How Russia Beat NATO in the War of 2024

November 27, 2018 Topic: Security Region: Europe Blog Brand: The Buzz Tags: RussiaMilitaryTechnologyWorldNATO

How Russia Beat NATO in the War of 2024

A fictional war like no other: The warning signs, as always, were there for all to see. But connecting the dots before something happens is not so easy.


May 2024 was a lot like the summer that preceded it 85 years earlier. 

The Russians knew as much, which is why their secret name for the operation was assigned the sobriquet ‘Molotov.’


The very public China-Russia non-aggression pact the year before between the People’s Republic of China (PRC) and Moscow was another warning sign, especially its language. The Russians (and Chinese) were counting on the a-historicism of the west (and especially Americans) to get away with their little ‘joke’ in language use (i.e. the language from the Molotov-Ribbentrop Non-Aggression Pact).  They did—and they must’ve smiled the entire time as the tanks advanced on a broad front to within sight of the Vistula River, a body of water most Americans could not find on a map if their lives depended on it.

The warning signs, as always, were there for all to see. But connecting the dots before something happens is not so easy. Increasing Russian rhetoric about the repression of Russian ethnic minorities in the neighboring Baltic States in early 2020 was the first hint. This rhetoric misdirected NATO attention to the north and caused a misinterpretation of the Russian build-up of combat power in Kaliningrad (formerly East Prussia), presumably focused to the north, not the south and west. It also enabled Russia to come to an agreement with Belorussia’s government for a series of exercises there, which provided a cover for the covert Russian build-up in those areas that might facilitate operations against Poland.

The second warning sign involved the agreement with Kiev to a verifiable armistice in East Ukraine in 2022, brokered by U.S. Secretary of State Nikki Haley. By agreeing, and actually adhering, to this ceasefire, the Russians further lulled NATO into a sense of false security that caused its leadership to accede to Secretary of Defense John Bolton’s request for more NATO troops for the ongoing mission of protecting the Afghan government under siege in the Kabul Enclave.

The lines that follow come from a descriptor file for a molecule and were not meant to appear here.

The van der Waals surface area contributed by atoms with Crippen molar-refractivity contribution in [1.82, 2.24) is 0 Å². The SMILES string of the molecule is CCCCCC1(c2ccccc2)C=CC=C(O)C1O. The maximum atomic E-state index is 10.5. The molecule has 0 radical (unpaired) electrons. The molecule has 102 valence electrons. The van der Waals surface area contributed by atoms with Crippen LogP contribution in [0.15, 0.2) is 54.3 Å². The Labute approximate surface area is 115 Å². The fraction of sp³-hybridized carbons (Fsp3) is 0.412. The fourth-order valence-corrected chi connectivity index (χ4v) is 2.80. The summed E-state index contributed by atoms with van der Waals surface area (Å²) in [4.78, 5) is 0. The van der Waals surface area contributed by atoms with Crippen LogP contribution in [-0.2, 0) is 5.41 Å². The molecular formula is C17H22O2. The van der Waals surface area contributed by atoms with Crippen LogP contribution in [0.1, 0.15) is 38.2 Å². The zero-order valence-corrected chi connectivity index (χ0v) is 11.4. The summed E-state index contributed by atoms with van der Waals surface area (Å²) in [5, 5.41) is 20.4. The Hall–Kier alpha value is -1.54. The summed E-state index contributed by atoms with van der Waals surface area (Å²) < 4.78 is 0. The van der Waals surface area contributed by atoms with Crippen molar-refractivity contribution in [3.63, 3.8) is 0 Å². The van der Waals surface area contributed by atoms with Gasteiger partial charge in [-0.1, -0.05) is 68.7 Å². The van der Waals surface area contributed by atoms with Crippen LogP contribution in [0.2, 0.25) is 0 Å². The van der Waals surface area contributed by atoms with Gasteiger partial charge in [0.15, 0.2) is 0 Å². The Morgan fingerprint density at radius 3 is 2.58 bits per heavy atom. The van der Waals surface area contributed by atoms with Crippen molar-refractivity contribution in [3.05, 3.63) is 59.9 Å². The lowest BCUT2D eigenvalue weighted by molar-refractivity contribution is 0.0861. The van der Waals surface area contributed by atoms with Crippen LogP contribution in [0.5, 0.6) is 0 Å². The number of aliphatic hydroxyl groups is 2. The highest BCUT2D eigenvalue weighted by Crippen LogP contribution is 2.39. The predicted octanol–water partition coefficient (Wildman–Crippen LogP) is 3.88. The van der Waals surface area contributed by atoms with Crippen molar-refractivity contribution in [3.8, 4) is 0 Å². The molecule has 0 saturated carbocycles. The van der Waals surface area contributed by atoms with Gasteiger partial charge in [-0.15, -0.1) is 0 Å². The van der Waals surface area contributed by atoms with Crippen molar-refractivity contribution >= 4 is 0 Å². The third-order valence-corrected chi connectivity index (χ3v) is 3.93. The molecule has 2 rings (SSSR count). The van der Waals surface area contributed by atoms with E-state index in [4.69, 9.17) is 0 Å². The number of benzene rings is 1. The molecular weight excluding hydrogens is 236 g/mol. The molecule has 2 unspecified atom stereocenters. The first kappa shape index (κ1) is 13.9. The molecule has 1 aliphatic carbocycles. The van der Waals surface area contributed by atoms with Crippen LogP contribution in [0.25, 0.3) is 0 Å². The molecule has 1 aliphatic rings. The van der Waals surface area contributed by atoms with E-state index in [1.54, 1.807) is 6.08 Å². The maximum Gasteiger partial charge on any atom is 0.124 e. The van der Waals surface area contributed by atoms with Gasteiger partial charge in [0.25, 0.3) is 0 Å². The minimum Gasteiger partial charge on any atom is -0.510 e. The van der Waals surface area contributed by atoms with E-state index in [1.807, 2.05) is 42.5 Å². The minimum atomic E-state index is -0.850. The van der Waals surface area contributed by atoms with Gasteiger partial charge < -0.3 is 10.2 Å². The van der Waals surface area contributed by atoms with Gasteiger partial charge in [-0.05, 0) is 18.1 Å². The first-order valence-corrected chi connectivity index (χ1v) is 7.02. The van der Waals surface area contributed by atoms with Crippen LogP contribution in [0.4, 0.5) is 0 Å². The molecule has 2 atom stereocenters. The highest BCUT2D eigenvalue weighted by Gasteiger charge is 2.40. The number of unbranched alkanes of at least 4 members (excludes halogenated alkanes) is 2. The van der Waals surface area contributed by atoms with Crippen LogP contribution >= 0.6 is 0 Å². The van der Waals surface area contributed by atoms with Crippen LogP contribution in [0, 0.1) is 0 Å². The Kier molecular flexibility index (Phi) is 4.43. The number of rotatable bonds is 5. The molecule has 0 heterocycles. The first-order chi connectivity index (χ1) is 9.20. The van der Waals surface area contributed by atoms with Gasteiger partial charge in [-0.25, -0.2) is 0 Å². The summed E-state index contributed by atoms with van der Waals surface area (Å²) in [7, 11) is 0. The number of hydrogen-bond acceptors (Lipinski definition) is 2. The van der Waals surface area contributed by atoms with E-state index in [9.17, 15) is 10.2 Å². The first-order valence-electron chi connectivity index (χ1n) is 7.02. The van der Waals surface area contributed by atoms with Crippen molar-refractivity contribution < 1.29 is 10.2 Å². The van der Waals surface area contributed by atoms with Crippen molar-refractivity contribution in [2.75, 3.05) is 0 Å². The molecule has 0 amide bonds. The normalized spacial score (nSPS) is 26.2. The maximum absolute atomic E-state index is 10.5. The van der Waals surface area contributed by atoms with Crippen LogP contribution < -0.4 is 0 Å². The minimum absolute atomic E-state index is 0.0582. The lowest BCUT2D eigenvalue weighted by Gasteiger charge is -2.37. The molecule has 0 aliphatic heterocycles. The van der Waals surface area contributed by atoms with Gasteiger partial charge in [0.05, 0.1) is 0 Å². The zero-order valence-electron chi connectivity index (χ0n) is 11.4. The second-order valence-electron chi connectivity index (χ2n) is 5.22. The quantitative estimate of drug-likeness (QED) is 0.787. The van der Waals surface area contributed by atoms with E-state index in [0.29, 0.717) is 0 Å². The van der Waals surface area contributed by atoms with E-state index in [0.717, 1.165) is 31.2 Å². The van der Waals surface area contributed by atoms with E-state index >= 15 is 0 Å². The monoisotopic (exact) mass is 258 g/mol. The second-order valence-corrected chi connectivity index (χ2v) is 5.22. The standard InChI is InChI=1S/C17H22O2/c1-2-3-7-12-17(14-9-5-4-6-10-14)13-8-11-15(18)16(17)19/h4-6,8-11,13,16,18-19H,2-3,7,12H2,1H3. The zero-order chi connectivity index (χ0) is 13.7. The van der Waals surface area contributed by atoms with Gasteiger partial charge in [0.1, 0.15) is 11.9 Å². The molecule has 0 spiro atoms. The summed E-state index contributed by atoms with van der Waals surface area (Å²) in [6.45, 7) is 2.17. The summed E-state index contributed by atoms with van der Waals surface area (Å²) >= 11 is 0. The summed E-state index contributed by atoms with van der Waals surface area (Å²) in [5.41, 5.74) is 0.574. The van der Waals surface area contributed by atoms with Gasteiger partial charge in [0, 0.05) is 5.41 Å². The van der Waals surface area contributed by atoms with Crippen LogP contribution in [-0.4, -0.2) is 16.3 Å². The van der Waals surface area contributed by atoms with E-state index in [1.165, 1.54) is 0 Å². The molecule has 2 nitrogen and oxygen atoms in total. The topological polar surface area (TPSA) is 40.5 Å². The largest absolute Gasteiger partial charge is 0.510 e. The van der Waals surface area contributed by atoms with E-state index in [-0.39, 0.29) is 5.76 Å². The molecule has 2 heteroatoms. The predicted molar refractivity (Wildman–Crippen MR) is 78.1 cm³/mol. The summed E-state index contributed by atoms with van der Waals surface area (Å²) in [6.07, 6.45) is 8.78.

The reader might wish to revisit the circumstances of the failed non-combatant evacuation (NEO) of the U.S. and Western embassies when Kabul almost fell to a combined Al Qaeda-ISIS offensive (OPERATION HATTIN) in 2021, shortly after Donald Trump was re-elected to his second term in office by a landslide in 2020. This resulted in the operation DESPERATE REVOLVE, which recommitted major NATO combat forces to the humanitarian mission of protecting the inhabitants of the Kabul enclave from a genocide promised by Islamist Unification Front (IUF).

That warning sign—the redirection of NATO to Afghanistan—was followed by the now infamous China-Russia Non-Aggression Pact of 2023. As usual, the Americans chose to see this through a Pacific-lens rather than a Europe-lens, as something that might give Beijing more freedom of action, not as a precursor to Russian action in the west.

This paranoia was further fed by the Russian misdirection via what was reported in the West as a Chinese cyber campaign in favor President Donald Trump and the Republicans in the 2024 mid-term Congressional elections, further distracting the Americans (and truth be told most of the Europeans).  It is now clear that the Chinese colluded in this operation and it might presage further Chinese-Russian cooperation for Chinese “land grabs” in its sphere of influence.

Russian public rhetoric about persecuted minorities in the Baltics (and Finland) continued until the 11th hour with NATO, and its extensive intelligence, surveillance, reconnaissance (ISR) assets focused on the massive Russian maskirovka (deception) campaign that portrayed a likely invasion of Estonia. The guns of August were not long in coming. The great Russian operational challenge involved simultaneous operations from Kaliningrad and against eastern Poland. The geographical separation seemed insurmountable by modern standards but the Russians had planned and prepared, particularly at the top secret Shaposhnikov study center in Moscow.